Historical ties with wolves:
Does the malamute contain a wolf strain? Some believe not; that the modern Malamute has no more ties to wolves than any other breed, assured by the Malamute's dependable temperament that the breed is 'all dog'. Others suggest that domestic dogs herald either from wolves, or had a common ancestor, due to the ability of dogs, wolves, and even jackals to successfully interbreed and produce fertile offspring.
It seems certain that wolves played a role in the development of the northern breeds, and it widely known that the Eskimos would occasionally tether a bitch in season where male wolves might cover her, thus strengthening the breed. Whether there is truth to this 'common knowledge' is unknown. However, today's Malamute is entirely domestic, sharing only some colouring similar to the wolves and very little else (LeKernec 1998).
Thick coats protect against cold.
Illustrated by Tana HakansonThough every dog breed contends with the errors of irresponsible breeding, there exists a unique and unfortunate dilemma for Alaskan Malamutes - Wolf/Dog hybrids.
Malamutes are often mistaken for wolves because of their size and colouring, and thanks to Hollywood's use of the smiley-faced Malamutes as wolves on television and in movies. They have thus become the ideal breed in misguided attempts to breed a wolf with the temperament of a dog. Genetics, however, does not work that way.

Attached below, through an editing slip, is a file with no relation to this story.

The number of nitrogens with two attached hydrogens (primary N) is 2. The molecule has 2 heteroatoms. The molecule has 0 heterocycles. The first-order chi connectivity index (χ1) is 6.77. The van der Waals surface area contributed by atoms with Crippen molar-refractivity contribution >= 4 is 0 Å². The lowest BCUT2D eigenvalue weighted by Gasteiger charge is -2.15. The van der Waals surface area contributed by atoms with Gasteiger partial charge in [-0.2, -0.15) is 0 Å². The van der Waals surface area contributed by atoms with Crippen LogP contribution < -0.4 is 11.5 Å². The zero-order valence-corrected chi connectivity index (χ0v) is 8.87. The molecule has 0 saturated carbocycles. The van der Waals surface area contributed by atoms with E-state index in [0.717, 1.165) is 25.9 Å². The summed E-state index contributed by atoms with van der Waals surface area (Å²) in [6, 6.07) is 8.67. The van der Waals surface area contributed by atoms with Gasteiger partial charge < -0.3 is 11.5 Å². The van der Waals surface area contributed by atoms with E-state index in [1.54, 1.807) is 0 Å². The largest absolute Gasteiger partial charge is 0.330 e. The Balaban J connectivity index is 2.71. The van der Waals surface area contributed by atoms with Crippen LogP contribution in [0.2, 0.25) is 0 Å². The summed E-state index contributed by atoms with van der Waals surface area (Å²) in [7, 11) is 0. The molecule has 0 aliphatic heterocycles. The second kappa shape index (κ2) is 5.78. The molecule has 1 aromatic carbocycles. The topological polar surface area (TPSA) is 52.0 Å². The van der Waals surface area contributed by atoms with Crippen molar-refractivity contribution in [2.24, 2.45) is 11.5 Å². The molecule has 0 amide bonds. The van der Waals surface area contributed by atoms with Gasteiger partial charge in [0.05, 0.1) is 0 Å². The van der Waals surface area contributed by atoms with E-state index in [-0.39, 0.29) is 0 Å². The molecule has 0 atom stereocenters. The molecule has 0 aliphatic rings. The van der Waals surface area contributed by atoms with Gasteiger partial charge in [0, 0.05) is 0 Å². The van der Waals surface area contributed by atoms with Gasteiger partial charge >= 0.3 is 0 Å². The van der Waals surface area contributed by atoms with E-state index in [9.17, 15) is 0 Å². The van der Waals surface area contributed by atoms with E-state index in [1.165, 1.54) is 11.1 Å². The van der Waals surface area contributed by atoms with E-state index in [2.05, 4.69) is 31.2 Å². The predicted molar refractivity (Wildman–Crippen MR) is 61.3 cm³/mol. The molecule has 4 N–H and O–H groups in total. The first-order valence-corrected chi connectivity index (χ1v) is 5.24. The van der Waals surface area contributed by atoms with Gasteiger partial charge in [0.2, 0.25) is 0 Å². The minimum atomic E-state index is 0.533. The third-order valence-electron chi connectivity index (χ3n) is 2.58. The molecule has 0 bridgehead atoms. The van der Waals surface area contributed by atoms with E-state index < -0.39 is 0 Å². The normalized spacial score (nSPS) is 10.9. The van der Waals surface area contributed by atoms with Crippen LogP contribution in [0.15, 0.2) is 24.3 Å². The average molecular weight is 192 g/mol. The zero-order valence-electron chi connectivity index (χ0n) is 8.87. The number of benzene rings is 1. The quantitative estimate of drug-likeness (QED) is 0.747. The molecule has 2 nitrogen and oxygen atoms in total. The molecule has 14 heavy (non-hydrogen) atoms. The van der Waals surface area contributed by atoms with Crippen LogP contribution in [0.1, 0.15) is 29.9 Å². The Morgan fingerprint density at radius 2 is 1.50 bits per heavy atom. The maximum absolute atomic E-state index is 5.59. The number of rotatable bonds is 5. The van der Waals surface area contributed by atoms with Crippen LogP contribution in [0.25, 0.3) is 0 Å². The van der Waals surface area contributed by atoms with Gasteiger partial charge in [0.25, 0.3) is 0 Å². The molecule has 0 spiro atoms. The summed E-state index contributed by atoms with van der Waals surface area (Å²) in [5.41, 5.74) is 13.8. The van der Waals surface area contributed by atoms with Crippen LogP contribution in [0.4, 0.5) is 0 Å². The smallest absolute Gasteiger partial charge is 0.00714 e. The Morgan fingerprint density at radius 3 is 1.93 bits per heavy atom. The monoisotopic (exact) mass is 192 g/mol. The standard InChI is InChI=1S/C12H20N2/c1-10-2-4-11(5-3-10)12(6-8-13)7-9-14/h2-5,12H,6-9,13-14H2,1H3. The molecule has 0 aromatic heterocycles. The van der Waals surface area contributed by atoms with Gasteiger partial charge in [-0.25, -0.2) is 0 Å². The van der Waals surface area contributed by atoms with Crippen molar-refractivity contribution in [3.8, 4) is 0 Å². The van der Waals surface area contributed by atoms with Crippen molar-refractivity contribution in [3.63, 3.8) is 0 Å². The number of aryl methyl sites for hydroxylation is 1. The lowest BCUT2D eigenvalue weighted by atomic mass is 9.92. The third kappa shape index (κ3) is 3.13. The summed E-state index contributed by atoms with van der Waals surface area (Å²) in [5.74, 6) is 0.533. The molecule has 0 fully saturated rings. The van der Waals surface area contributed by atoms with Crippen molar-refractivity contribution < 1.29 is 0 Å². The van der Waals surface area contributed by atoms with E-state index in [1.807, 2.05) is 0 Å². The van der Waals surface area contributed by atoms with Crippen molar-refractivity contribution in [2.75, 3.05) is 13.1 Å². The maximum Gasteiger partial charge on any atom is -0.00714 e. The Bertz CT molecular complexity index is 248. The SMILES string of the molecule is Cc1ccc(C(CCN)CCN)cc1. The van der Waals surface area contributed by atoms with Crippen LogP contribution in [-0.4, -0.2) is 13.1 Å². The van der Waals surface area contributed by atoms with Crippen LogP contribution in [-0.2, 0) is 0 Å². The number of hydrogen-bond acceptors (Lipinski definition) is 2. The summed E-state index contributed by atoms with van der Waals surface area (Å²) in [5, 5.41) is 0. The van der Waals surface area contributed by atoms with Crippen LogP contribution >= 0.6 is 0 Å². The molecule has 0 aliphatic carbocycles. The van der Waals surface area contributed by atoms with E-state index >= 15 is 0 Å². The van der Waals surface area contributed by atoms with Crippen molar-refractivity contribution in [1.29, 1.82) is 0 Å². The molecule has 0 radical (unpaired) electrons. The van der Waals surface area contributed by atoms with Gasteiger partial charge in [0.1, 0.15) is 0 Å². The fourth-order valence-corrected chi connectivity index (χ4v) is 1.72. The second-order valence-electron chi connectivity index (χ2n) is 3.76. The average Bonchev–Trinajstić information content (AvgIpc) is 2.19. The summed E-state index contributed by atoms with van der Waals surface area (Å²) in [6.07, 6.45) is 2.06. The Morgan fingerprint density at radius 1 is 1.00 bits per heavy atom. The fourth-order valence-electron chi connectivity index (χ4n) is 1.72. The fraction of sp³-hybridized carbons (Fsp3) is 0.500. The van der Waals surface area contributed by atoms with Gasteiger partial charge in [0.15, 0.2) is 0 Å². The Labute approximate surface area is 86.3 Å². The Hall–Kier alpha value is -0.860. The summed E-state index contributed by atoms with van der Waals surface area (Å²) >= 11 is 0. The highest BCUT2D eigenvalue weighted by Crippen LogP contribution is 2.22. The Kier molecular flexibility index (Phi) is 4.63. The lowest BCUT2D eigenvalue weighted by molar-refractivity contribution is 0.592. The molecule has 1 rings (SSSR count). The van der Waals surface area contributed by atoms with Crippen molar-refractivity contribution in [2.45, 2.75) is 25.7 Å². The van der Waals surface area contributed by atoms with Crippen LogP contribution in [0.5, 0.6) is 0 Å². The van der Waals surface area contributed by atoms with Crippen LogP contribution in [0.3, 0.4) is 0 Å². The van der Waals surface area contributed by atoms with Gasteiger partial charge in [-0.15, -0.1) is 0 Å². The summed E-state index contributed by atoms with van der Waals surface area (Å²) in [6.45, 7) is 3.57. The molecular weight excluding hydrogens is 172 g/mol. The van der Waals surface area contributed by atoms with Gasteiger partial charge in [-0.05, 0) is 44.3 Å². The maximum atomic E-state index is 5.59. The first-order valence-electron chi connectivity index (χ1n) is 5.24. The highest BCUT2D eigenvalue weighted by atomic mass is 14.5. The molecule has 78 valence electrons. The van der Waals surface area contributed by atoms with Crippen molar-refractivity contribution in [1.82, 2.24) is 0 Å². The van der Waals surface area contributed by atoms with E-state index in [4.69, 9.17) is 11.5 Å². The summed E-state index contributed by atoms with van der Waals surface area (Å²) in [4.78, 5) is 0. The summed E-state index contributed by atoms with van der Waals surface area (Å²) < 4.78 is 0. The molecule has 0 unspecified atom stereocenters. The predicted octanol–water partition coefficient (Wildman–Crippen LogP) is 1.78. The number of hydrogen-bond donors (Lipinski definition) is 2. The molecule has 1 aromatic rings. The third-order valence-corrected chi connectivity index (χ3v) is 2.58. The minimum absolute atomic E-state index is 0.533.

With few exceptions, the hybrid offspring is unpredictable and unstable, and all too often poorly-treated by their breeders, before being homed with status-seeking individuals who have no business living with a wolf hybrid, never mind a domestic dog.
Hybrids tend to be large, powerful animals with destructive propensities and predatory reflexes that makes them dangerous around children.
Most cannot be trained nor housebroken, and are entirely inappropriate as household pets.
All too often hybrids are found beaten and imprisoned, or dumped, and end up in shelters where there is little to no possible chance of being successfully re-homed. In such cases euthanasia is the kindest solution.
The problem actually became so prevalent in the early 1990s that communities began banning hybrids, and those trying to sell them started registering them as Malamutes instead. Unfortunately for the Malamute, the breed is judged against the behaviours of wolf-dog hybrids, and many communities have labeled them as being too dangerous, thus banning them too. When a hybrid bites, the Malamute is blamed, and many Malamute enthusiasts fear the situation will eventually lead to the breed's undoing (Siino 1997).
The Alaskan Malamute is a big-hearted domestic dog that may or may not have past affiliations with the wolf. However, to consider it a near relative now is a disservice to the breed whose affinity for human companionship outweighs and overrules any physical resemblance to wolves.